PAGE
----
Jimbo is a cute ginger cat who belongs to a household I was staying at over New Year.


Jimbo is like a lot of cats when somebody new is in the house. He hides.


If he is around when I arrive and I go to stroke him, he will run away.


The more I want to connect with him, the more he will run away.

He likes to do things at his own pace.

The best way to have Jimbo come to me is to just wait or actually to intentionally give him space.

Given a little time, he will become familiar with the sound of my voice and my presence.

He will become curious.

And he will come to me with no effort on my part.

All I need to do is be welcoming when he appears.

Flexibility is the same.

Lots of us are trying to get looser by finding our limits and going beyond them on a regular basis.

The problem with this for some of us is that to our nervous system this feels unsafe.

Our limits are as they currently are primarily to keep us safe.

Pushing beyond them can actually, over time, make us even tighter.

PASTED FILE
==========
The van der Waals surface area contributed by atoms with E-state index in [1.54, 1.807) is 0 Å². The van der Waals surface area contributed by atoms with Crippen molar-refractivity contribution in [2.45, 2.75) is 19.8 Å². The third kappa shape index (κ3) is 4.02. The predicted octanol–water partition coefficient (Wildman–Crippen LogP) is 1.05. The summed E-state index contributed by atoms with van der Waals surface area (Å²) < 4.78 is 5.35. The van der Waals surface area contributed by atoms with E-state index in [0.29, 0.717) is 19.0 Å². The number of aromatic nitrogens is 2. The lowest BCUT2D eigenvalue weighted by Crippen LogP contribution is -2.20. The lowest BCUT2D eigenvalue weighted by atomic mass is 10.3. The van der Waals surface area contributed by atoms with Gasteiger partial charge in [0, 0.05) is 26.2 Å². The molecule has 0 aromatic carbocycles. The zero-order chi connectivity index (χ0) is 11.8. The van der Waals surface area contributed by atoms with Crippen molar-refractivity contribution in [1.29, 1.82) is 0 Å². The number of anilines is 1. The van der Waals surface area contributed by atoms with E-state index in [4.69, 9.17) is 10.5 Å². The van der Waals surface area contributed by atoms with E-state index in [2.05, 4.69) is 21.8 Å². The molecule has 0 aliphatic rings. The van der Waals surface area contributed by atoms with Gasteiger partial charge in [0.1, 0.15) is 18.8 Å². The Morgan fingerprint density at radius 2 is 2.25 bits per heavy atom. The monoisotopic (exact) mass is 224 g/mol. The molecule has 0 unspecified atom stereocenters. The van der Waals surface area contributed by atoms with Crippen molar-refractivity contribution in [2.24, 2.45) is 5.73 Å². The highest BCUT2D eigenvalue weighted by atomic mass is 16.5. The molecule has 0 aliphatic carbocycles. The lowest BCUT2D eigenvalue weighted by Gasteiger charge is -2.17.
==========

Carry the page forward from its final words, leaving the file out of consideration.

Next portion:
The nervous system 'tightens the best' to minimise what it perceives as threat.

If this has happened to you, you're best adopting something like the Jimbo approach.

Instead of trying to force the increase in flexibility that you want, back off from your limits.

Do nothing that threatens your system.

Your best way forward will be to explore the movements you can make well within the bounds of your current flexibility and just make them more novel.

Change the angles of your movements and their emphasises all without every going near those limits.

Over time, you will find that the movements within your limits will become even easier and your limits will actually expand without ever going near them.

Like putting out cat food for Jimbo, you will easily coax more flexibility out of yourself.

This will work wonders for those of you who stretching does nothing for.

Arton "Don't scare your cat away" Baleci